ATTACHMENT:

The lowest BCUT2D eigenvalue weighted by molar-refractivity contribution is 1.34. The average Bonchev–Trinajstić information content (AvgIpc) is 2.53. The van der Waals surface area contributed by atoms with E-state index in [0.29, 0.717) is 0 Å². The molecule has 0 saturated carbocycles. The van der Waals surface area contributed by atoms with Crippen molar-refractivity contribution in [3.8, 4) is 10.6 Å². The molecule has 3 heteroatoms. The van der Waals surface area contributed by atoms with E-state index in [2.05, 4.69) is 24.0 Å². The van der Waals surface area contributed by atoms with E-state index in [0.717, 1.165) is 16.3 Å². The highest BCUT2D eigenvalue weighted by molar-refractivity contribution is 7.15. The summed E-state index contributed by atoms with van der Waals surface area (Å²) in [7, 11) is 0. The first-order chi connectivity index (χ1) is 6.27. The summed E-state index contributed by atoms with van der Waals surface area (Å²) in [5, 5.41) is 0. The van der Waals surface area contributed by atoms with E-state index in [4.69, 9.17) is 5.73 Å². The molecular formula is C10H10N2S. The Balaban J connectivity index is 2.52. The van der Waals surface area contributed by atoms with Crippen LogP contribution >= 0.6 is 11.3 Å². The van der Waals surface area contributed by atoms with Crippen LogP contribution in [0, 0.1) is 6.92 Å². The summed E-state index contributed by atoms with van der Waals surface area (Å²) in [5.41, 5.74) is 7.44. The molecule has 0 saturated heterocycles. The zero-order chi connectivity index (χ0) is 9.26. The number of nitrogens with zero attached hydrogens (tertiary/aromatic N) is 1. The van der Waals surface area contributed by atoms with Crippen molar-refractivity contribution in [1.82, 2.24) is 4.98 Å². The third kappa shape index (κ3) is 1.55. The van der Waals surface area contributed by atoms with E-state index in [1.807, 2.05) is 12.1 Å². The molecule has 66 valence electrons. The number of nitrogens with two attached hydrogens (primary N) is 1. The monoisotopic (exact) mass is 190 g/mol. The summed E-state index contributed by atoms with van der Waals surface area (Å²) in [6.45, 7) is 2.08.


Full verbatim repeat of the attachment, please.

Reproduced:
The lowest BCUT2D eigenvalue weighted by molar-refractivity contribution is 1.34. The average Bonchev–Trinajstić information content (AvgIpc) is 2.53. The van der Waals surface area contributed by atoms with E-state index in [0.29, 0.717) is 0 Å². The molecule has 0 saturated carbocycles. The van der Waals surface area contributed by atoms with Crippen molar-refractivity contribution in [3.8, 4) is 10.6 Å². The molecule has 3 heteroatoms. The van der Waals surface area contributed by atoms with E-state index in [2.05, 4.69) is 24.0 Å². The van der Waals surface area contributed by atoms with E-state index in [0.717, 1.165) is 16.3 Å². The highest BCUT2D eigenvalue weighted by molar-refractivity contribution is 7.15. The summed E-state index contributed by atoms with van der Waals surface area (Å²) in [7, 11) is 0. The first-order chi connectivity index (χ1) is 6.27. The summed E-state index contributed by atoms with van der Waals surface area (Å²) in [5, 5.41) is 0. The van der Waals surface area contributed by atoms with E-state index in [4.69, 9.17) is 5.73 Å². The molecular formula is C10H10N2S. The Balaban J connectivity index is 2.52. The van der Waals surface area contributed by atoms with Crippen LogP contribution >= 0.6 is 11.3 Å². The van der Waals surface area contributed by atoms with Crippen LogP contribution in [0, 0.1) is 6.92 Å². The summed E-state index contributed by atoms with van der Waals surface area (Å²) in [5.41, 5.74) is 7.44. The molecule has 0 saturated heterocycles. The zero-order chi connectivity index (χ0) is 9.26. The number of nitrogens with zero attached hydrogens (tertiary/aromatic N) is 1. The van der Waals surface area contributed by atoms with Crippen molar-refractivity contribution in [1.82, 2.24) is 4.98 Å². The third kappa shape index (κ3) is 1.55. The van der Waals surface area contributed by atoms with E-state index in [1.807, 2.05) is 12.1 Å². The molecule has 66 valence electrons. The number of nitrogens with two attached hydrogens (primary N) is 1. The monoisotopic (exact) mass is 190 g/mol. The summed E-state index contributed by atoms with van der Waals surface area (Å²) in [6.45, 7) is 2.08.